What is a Payment Hub?

category payment hub

by Barbara Babati

reading time 6 min

The payment ecosystem has been gradually growing over the past years. When we conducted research in 2021, we found that over 80% of business leaders are prioritizing increasing cash management and payment efficiency and maximizing cash flow liquidity.  

Current market trends, such as automation of payments, developing an integrated technology framework, complying with regulations, as well as the emerging need for tackling payment fraud have all been drivers for enterprises to adopt payment hubs. Payment hubs have also been going through transformational times to meet the needs of the enterprise users for better connectivity, improved security, and even more visibility into cash positions.  

While the transition to a payment hub is a complex project, the investment is well worth the benefits. In this article, we will look at what a payment hub is and what its key features are, how enterprises benefit by using payment hubs, as well as the importance of fraud prevention.  

 

What is a payment hub?  

A payment hub is a platform for enterprises for executing their payments. Payment hubs improve control and visibility over outgoing enterprise payments, reduce the chance of fraud, and add a layer of operating efficiency. Payment hubs ensure that the organization can comply with ISO20022 as well as its own payment policy. While payment hubs are preferred when a company has operations globally, it can be a useful software even when a company is only doing business locally especially if there are multiple bank and system connections involved.  

Payment hubs can handle all payment types and work with different payment file formats and it works just as well for international payments as for P27 payments.  

A payment hub is not solely the requirement of the treasury and finance departments, but CIOs are increasingly requesting the implementation of a corporate payment hub for reasons such as improved security that’s a prerequisite for compliance as well as the significant reduction of the work that’s requested from the IT department. 

The payment hub architecture is designed so that the platform sits between the banks that the organization is using and the corporate ERP system(s) (one or multiple), treasury management systems, and any other internal system where payment files are stored. 

You may have also heard the term ‘payment factory’. This term is often used for a combination of a platform that automates the payments as well as the workforce that is handling the payment processes.  

 

Fully integrated payment hub: what does this mean in practice?

A global payment hub solution must be fully integrated into the organization’s technology framework. Buying a payment hub software is rarely the sole decision of the finance and treasury departments as it often requires work from the IT department. At the same time, it’s also a purchase that can be beneficial for IT as it can significantly reduce the work needed to create and manage bank connections and set up integrations with the internal technology stack.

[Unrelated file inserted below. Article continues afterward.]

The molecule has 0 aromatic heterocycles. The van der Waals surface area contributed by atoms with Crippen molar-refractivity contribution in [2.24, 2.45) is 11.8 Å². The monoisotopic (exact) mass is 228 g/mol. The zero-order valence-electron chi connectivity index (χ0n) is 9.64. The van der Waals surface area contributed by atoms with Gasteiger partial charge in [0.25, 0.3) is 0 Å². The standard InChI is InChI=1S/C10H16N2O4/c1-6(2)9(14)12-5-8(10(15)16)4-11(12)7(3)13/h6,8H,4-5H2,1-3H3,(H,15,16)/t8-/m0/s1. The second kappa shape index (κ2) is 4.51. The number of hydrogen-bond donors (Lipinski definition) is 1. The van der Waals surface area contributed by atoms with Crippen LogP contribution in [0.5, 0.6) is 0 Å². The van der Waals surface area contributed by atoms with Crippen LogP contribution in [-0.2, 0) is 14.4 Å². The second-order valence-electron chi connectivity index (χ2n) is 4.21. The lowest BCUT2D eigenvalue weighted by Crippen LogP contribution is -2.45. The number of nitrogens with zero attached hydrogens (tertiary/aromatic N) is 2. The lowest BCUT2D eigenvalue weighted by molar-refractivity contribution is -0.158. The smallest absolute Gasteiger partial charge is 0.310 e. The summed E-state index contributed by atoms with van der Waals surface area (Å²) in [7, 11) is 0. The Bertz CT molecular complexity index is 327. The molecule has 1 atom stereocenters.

The payment hub is always connected to the banks that the organization is using. Depending on the bank and the requirements of the company, bank connections can be created via host-to-host connectivity, local connectivity options (e.g., EBICS), or through the SWIFT network. Working with a payment hub provider that has an extensive number of bank connections can speed up the implementation of the payment hub as IT do not need to start from ground zero to set up the connections.   

On the other end, the payment hub needs to connect to various systems, such as ERP systems (often SAP), sometimes even multiple ones especially when the company had mergers and acquisitions, treasury management systems, as well as other financial systems. It requires significant know-how and man-hours to complete integration projects, especially if there are legacy systems with proprietary data formats. During the last decades, APIs and data standards have been becoming more common and this development has made it easier to connect to data sources and enable two-way communication between systems.  

 

An overview of the typical payment hub architecture  

The image below shows the typical payment hub architecture where the payment solution sits in the middle between banks, ERPs, TMS, and other financial systems as described above. 

 payment hub architecture

 

Challenges of implementing a payment hub 

The biggest challenges of implementing a payment hub relate to bank connectivity and integrations.  

It can be beneficial to find a payment hub vendor that also offers bank connectivity as a service. In that case, the vendor already has a number of host-to-host connections readily available, as well as the possibility to connect to banks via the SWIFT network.  

Buying bank connectivity as a service is beneficial, as IT does not need to create the integration and they also do not need to maintain the connections in the future. Bank connectivity is something that also decision-makers have found extremely valuable and valuable in our Forrester study. 

Screenshot 2022-03-23 at 13.34.29

On the source system side, when there is a well-documented API as an endpoint and modern standardized data formats, the integration is a lot less challenging than when there are legacy systems and proprietary formats on the other end.